Kokusai Hoken Iryo (Journal of International Health)
Print ISSN : 0917-6543
Volume 34 , Issue 2
Showing 1-2 articles out of 2 articles from the selected issue
Original Article
  • Junko Makinouchi, Linda Mason
    2019 Volume 34 Issue 2 Pages 83-92
    Published: June 20, 2019
    Released: July 23, 2019


      Maternal and neonatal mortality remains high in Myanmar. Whilst the proportion of deliveries assisted by a skilled birth attendant (SBA) is moderate, the proportion of institutional deliveries is low in Myanmar. Home births have life-threatening risks for mothers and their newborn due to the limited emergency care available at home. This study explores the socio-cultural and maternal health factors, which were associated with mothers’ place of delivery using secondary data.


      This study used nationally representative data from the Myanmar Demographic Health Survey (DHS) conducted in 2015-16. The data was obtained from mothers aged 15-49 years with their most recent births in five years preceding the survey (n=3856). A multivariable logistic regression analysis was undertaken, and the adjusted Odds Ratio (aOR) and 95% Confidence Interval (CI) of home deliveries were provided.


      The study shows that 62% of women in Myanmar delivered at home. The aOR of home deliveries was 6.18 (95% CI: 4.17-9.16) for women with no antenatal care (ANC) compared to those with four or more ANC visits, 4.46 (3.19-6.22) for the lowest wealth quintile in comparison with the highest wealth quintile, and 2.94 (2.28-3.80) for women having four or five children relative to women with only one child. The place of residence, women’s educational attainment, women’s and their husbands’ occupations were also associated with the place of delivery. On the other hand, maternal age, husbands’ education levels, women’s media exposure levels and women’s decision-making power were not associated with home deliveries.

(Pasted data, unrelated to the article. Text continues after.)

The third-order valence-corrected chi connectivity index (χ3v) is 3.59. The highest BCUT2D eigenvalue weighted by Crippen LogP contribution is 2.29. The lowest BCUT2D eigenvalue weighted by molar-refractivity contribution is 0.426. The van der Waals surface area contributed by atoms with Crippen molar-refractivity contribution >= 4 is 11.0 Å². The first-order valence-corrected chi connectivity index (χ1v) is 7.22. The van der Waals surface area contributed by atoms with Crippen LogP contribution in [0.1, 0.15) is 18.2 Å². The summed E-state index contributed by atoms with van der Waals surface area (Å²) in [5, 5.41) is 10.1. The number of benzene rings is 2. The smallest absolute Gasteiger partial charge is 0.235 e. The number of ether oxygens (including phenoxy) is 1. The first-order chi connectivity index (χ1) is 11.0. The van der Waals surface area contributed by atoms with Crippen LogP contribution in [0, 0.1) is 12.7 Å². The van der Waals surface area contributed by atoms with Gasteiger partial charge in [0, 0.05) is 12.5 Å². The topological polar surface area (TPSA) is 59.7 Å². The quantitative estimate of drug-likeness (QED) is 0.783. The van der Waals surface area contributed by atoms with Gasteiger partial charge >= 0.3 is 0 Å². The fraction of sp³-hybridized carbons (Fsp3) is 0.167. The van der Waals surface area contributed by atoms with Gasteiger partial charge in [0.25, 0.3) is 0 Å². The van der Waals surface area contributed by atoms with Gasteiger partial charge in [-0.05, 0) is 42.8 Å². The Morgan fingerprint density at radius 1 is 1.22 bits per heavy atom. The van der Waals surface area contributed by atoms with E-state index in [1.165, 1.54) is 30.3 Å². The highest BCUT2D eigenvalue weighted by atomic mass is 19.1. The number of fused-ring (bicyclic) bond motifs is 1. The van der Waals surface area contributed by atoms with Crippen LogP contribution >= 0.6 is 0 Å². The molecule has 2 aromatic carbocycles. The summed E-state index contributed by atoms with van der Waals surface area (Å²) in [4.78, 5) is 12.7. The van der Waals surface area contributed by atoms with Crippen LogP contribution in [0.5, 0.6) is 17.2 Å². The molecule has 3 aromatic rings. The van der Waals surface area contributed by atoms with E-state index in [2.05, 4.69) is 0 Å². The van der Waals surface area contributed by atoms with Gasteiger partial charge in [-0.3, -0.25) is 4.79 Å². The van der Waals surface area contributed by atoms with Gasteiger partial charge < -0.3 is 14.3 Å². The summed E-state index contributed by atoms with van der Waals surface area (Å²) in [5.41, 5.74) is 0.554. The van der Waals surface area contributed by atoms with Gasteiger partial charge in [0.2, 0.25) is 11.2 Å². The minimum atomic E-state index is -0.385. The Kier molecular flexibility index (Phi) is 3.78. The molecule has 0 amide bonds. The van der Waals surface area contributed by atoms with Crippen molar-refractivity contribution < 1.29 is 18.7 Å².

This study has identified populations which service providers should target to attend for institutional deliveries in Myanmar. It appears necessary to improve accessibility of health services, including ANC, to promote institutional deliveries and have better health outcomes among mothers and their newborn.

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Reseatch Note
  • Kazuki Miyazaki, Ikuma Nozaki
    2019 Volume 34 Issue 2 Pages 93-98
    Published: June 20, 2019
    Released: July 23, 2019


      Electronic health information systems (HISs) are believed to improve access to health information. The District Health Information System Version 2 (DHIS2) is used widely in developing countries. While numerous successful cases highlighting the introduction of DHIS in facility-based settings have been reported, it remains unclear how similarly effective results can be obtained in developing countries.


      We conducted a literature review to clarify the achievements and challenges regarding the use of DHIS2, and extracted 62 papers from PubMed and Google Scholar using the search term ‘District Health Information Software System’. Eleven papers that described the process of introducing DHIS2 were selected for analysis.


      We categorized the achievements into two groups: ‘Improvement of the reporting system’ and ‘Human resources development’. The challenges were categorized into eight groups, of which most commonly reported were human resources-related issues, followed by system complexity and data collection inadequacy.


      The introduction of DHIS2 contributed to the improvement of the timeliness and completeness of data reporting, as well as human resources development, while utilization of data should be further strengthened. The most common challenges reported consisted of human resources-related issues. The HISs should be simple and easy to understand, even for individuals with low computer literacy.

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